But the gold bugs fail to explain that the silver contracts are spread out over 14+ expiration dates, so, the number of contracts expiring at any one time is not that much more than what the COMEX has to deliver.  And given that no single party would own 100% of the contracts expiring in any given month, it is not likely that the COMEX supplies could be exhausted in a single month.  Further, if the entire COMEX supply was liquidated in a single month, the COMEX would likely just change the rules to prohibit physical delivery in the future. So yes, it could happen but it's far more involved than what the gold bugs make it out to be.  With that said, July and December are the big silver contract months so if someone were to make an attempt to bankrupt the silver shorts, it would likely take place in July or December. 

However, for us, the news about the silver market has other ramifications.  The fact that the paper market for silver dwarfs the physical by such an astounding ratio, could not the case be similar in other commodities?  If "the two-headed fiscal monster" is proactively shorting silver, why not soybeans and sugar?   

Silver and gold are unique commodities in that they are not consumed in any meaningful way.   Most commodities like corn, sugar, and oil are readily consumed.  It would require a Herculean effort to bankrupt speculative shorts in precious metals as centuries worth of production are being held in vaults, as well as shoeboxes, the world over.  However, at any given time, the physical supply for ag commodities like corn is no more than 1 - 12 months.  For oil, it may be 1 - 4 months.  Industrial metals like copper and aluminum are easier to store so their inventory may be 6 - 9 months.  While the short-squeeze possibility in silver is apparent, it would require several moving parts.  But the short-squeeze possibility in commodities like corn or soybeans simply requires a brief shortage.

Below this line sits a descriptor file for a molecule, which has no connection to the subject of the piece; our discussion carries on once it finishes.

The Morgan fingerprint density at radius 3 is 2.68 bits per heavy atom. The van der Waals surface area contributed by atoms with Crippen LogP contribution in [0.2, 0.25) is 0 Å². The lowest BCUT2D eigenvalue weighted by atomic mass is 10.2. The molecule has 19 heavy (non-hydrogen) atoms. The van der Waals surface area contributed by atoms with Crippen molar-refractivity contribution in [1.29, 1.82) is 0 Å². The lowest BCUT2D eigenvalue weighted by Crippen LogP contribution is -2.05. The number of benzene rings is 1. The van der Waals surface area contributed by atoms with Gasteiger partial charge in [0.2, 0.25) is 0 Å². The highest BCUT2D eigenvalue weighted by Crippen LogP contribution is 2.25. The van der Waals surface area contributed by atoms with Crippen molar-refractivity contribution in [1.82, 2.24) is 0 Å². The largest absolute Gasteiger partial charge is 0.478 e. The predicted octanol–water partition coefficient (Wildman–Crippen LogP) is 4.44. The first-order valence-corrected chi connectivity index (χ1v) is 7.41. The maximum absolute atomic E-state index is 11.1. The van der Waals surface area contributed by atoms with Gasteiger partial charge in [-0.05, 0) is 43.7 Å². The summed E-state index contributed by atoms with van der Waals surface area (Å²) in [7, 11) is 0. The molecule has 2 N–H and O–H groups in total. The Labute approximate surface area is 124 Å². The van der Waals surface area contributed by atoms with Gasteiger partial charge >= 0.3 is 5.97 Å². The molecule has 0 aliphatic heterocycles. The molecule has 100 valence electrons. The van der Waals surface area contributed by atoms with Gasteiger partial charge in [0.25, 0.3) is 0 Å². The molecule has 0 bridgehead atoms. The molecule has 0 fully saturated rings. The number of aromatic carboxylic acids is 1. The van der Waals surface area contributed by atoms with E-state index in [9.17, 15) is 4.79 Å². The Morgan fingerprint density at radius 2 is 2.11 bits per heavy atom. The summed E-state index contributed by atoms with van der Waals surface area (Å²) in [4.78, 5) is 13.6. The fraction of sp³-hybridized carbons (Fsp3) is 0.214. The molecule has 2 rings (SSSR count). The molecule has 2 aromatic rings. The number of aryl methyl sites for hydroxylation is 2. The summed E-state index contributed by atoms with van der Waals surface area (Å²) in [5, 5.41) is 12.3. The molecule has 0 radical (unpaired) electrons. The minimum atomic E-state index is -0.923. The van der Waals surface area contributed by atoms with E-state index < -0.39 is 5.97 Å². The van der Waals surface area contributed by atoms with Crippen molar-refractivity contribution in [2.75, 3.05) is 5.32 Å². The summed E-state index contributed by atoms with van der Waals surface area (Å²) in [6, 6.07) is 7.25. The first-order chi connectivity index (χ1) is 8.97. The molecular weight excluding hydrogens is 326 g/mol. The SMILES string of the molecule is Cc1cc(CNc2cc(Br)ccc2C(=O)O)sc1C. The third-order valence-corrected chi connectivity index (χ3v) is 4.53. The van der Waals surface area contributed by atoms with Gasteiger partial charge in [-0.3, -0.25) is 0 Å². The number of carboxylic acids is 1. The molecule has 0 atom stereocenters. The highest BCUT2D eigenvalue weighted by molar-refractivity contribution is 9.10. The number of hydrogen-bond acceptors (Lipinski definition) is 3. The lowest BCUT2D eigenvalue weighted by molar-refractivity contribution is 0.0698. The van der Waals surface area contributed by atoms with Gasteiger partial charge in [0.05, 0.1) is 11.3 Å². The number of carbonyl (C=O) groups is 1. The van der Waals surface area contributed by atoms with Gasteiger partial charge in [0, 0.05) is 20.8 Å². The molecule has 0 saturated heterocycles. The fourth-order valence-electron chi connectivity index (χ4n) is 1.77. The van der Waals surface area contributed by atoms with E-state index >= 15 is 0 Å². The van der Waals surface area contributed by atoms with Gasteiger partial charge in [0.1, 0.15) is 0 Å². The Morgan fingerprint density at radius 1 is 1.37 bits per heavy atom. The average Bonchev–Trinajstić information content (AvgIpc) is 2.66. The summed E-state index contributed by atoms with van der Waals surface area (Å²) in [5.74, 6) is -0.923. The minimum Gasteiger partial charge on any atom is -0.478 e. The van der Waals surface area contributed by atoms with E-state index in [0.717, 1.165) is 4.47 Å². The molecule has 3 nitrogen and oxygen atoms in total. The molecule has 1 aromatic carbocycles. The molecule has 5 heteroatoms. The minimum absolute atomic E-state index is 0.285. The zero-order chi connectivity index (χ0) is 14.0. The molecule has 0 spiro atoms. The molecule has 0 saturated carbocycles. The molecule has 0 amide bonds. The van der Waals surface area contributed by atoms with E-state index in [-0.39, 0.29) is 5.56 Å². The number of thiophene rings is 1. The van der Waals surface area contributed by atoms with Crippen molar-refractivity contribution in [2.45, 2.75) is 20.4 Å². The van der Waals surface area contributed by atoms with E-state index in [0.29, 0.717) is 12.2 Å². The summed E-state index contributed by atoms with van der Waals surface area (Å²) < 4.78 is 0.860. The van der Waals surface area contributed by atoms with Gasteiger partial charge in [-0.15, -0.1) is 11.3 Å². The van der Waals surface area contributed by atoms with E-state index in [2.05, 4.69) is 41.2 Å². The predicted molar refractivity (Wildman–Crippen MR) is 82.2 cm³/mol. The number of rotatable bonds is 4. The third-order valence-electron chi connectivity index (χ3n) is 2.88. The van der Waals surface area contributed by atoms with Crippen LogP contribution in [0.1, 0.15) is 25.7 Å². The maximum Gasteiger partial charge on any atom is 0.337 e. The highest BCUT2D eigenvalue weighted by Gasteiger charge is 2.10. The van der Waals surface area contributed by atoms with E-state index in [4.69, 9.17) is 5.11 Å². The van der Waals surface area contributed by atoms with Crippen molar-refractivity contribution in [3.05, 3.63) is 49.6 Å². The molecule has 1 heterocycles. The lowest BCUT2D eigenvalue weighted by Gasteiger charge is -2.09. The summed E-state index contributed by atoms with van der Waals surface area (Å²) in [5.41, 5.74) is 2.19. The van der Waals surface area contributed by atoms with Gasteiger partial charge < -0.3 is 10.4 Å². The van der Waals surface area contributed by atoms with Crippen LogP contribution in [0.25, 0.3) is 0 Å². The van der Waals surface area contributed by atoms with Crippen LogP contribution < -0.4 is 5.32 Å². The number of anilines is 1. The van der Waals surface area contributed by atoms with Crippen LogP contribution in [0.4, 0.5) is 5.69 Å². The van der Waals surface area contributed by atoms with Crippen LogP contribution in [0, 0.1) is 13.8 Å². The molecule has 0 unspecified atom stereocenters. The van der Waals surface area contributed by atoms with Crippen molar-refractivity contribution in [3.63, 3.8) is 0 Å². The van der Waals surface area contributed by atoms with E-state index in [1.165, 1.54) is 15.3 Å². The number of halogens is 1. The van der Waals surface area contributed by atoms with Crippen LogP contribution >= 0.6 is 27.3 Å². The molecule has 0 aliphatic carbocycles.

"The Reader's Digest version" of my thesis is there are a host of speculators in the futures market which are naked-short commodities that are consumed.  Naked-short means they cannot possibly deliver the commodities they have sold-short.  So, if a shortage situation develops, it will be impossible for them to cover their positions.  If the buyer of a corn contract needs and expects corn and the short-seller cannot deliver, how many dollars would the contract holder demand in lieu of the corn he needs that is not available?  The answer to that question is the potential short-squeeze opportunity.  Yes, the "mother of all short-squeezes" could happen in silver, but I think it's more likely in other commodities.  Which provides an ideal segue to my next point.